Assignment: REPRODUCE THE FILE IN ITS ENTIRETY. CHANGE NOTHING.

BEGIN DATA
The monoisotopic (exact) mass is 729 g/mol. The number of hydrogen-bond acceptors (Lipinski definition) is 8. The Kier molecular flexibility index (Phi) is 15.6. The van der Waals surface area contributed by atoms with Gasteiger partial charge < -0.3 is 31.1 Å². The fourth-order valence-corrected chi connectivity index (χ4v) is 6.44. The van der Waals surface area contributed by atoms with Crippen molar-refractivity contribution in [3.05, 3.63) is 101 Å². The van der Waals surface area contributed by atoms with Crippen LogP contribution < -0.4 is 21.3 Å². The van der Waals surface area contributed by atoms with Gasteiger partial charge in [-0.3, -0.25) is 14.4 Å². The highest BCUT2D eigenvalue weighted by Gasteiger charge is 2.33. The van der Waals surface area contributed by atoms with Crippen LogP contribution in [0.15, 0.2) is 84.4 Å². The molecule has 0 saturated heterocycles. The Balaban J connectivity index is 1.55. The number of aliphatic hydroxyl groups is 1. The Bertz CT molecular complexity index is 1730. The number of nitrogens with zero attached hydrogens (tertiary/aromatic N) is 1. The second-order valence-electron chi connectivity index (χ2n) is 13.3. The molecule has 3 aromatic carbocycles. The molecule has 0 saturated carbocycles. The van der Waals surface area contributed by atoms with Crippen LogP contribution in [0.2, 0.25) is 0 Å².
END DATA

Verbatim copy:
The monoisotopic (exact) mass is 729 g/mol. The number of hydrogen-bond acceptors (Lipinski definition) is 8. The Kier molecular flexibility index (Phi) is 15.6. The van der Waals surface area contributed by atoms with Gasteiger partial charge < -0.3 is 31.1 Å². The fourth-order valence-corrected chi connectivity index (χ4v) is 6.44. The van der Waals surface area contributed by atoms with Crippen molar-refractivity contribution in [3.05, 3.63) is 101 Å². The van der Waals surface area contributed by atoms with Crippen LogP contribution < -0.4 is 21.3 Å². The van der Waals surface area contributed by atoms with Gasteiger partial charge in [-0.3, -0.25) is 14.4 Å². The highest BCUT2D eigenvalue weighted by Gasteiger charge is 2.33. The van der Waals surface area contributed by atoms with Crippen LogP contribution in [0.15, 0.2) is 84.4 Å². The molecule has 0 saturated heterocycles. The Balaban J connectivity index is 1.55. The number of aliphatic hydroxyl groups is 1. The Bertz CT molecular complexity index is 1730. The number of nitrogens with zero attached hydrogens (tertiary/aromatic N) is 1. The second-order valence-electron chi connectivity index (χ2n) is 13.3. The molecule has 3 aromatic carbocycles. The molecule has 0 saturated carbocycles. The van der Waals surface area contributed by atoms with Crippen LogP contribution in [0.2, 0.25) is 0 Å².